For hundreds of OEMs and EMS providers in the United States, Europe, Japan, Taiwan, and elsewhere in Asia, the allure of China's vast low-cost labor pool has proven irresistible. However, the savings realized by paying Chinese factory workers $1 a day may be so intoxicating that they are masking new costs and supply chain management issues that manufacturers are finding convenient to overlook.
This is not to say that China isn't a land of great opportunity for the electronics industry. Indeed, the world has barely begun to feel its real influence.
The problem lies in the false perception that low-cost production can fully compensate for other shortcomings. And the irony is that when they move to China, companies that persist in this mind-set will find that they are even more exposed to the vicissitudes of the global supply chain.
Several recent articles published in EBN have called out issues that, collectively, demand close attention. Instability in the global oil market, for example, is contributing to higher air and ocean freight prices, while a shortage of landing slots at China's principal airports is putting pressure on carriers to keep up with demand for their services.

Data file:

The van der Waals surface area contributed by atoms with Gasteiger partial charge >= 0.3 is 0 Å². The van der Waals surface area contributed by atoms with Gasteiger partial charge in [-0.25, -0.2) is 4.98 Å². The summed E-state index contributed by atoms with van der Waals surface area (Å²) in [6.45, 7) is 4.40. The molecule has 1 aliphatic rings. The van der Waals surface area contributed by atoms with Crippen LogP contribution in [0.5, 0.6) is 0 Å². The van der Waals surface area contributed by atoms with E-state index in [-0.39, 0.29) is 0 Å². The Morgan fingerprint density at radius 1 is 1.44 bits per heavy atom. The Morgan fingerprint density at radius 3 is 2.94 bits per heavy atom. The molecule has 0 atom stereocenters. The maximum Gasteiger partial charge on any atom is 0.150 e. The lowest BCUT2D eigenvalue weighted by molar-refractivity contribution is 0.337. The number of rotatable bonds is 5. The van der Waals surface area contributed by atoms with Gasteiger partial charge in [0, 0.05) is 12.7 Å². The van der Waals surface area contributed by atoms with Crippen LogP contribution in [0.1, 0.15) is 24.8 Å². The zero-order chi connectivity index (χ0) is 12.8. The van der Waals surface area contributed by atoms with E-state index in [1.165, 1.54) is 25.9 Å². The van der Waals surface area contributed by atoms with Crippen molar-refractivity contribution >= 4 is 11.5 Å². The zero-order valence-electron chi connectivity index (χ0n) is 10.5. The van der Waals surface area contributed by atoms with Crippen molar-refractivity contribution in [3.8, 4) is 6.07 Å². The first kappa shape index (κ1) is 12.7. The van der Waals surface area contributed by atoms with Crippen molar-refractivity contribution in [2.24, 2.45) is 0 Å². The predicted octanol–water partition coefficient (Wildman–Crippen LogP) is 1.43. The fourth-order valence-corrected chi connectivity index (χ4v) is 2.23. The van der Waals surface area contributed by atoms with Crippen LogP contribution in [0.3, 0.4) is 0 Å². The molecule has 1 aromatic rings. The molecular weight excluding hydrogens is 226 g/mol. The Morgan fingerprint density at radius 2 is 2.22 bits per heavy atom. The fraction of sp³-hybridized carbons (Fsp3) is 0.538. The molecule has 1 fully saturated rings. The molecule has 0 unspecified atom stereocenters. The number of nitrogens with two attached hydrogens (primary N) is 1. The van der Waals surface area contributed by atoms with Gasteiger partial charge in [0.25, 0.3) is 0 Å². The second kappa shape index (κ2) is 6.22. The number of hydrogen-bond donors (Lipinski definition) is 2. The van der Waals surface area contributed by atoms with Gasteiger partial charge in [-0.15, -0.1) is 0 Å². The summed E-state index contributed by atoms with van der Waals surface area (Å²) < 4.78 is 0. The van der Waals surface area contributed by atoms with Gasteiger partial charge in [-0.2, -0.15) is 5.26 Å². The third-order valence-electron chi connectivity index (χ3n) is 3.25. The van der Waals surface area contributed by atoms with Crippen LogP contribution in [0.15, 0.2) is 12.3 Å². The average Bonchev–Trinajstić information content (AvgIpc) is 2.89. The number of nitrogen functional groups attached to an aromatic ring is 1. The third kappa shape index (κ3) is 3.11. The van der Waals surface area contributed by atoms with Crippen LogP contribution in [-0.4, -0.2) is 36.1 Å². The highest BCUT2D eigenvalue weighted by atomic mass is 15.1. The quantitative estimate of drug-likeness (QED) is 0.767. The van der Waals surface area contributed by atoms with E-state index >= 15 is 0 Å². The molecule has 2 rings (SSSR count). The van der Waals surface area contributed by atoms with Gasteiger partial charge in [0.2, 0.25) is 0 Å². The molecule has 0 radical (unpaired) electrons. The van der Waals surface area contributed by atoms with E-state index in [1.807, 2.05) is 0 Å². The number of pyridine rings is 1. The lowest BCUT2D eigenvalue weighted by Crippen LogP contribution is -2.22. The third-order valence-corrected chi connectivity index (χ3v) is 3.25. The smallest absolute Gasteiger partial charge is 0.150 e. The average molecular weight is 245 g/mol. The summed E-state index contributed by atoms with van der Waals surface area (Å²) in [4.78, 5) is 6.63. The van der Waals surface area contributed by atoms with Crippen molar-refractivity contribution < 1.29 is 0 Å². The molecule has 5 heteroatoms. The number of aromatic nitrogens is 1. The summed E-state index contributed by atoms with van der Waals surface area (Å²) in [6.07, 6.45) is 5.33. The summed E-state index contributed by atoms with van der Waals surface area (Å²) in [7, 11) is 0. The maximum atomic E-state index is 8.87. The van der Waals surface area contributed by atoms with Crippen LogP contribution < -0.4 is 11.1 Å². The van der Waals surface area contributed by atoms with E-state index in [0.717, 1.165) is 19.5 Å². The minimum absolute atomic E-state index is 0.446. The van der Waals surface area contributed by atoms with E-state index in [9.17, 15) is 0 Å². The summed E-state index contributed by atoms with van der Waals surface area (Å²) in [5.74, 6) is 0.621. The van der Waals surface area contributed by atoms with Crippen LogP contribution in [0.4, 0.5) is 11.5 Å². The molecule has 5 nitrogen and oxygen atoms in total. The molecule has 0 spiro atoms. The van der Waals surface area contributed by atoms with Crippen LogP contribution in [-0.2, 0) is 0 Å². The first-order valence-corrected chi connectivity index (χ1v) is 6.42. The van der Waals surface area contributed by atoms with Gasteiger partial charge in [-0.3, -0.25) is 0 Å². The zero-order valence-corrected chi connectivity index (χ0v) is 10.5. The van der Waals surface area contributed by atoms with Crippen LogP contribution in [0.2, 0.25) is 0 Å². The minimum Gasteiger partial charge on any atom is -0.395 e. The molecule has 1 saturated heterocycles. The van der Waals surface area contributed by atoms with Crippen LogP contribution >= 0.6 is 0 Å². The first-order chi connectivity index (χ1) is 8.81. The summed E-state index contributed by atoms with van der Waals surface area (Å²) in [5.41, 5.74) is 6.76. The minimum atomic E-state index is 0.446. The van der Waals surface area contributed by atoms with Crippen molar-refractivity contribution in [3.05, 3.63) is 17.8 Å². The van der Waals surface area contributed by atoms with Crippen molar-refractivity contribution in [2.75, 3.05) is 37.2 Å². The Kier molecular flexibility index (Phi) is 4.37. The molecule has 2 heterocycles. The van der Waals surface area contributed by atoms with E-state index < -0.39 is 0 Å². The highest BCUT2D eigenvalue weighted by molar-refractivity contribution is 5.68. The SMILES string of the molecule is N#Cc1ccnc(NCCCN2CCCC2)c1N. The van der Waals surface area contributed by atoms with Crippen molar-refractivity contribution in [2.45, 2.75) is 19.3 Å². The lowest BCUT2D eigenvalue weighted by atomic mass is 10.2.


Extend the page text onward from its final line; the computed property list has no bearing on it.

Additionally, OEMs that have shifted procurement responsibilities to their EMS providers in Asia are having to dedicate management resources to ensure that their contract partners pass along savings made possible by their access to lower-cost components.
Indeed, the trend toward "localized" component purchasing could trigger other, more significant ramifications for manufacturers.
While many Asian parts vendors have lower operating costs than their U.S. and European counterparts, the danger is that they have few other virtues. Many are small and have never operated in a global marketplace and most have no supply chain infrastructure and will likely rely on their customers to manage this end of the relationship.
Moreover, OEMs consistently complain about Asian component makers' lack of quality controls, which can lead to higher test costs and compromise time-to-market advantages.
In other words, there is a cost of doing business that extends beyond the obvious fact that Asian chipmakers have lower prices, and this cost may become more apparent as worldwide business conditions improve.
Does this mean companies should re-evaluate their decision to shift manufacturing overseas? In many cases, no. But these same companies also have a responsibility to their customers, employees, and shareholders to run all the numbers--not just those associated with hourly wages.
E-mail comments to Andrew MacLellan at firstname.lastname@example.org.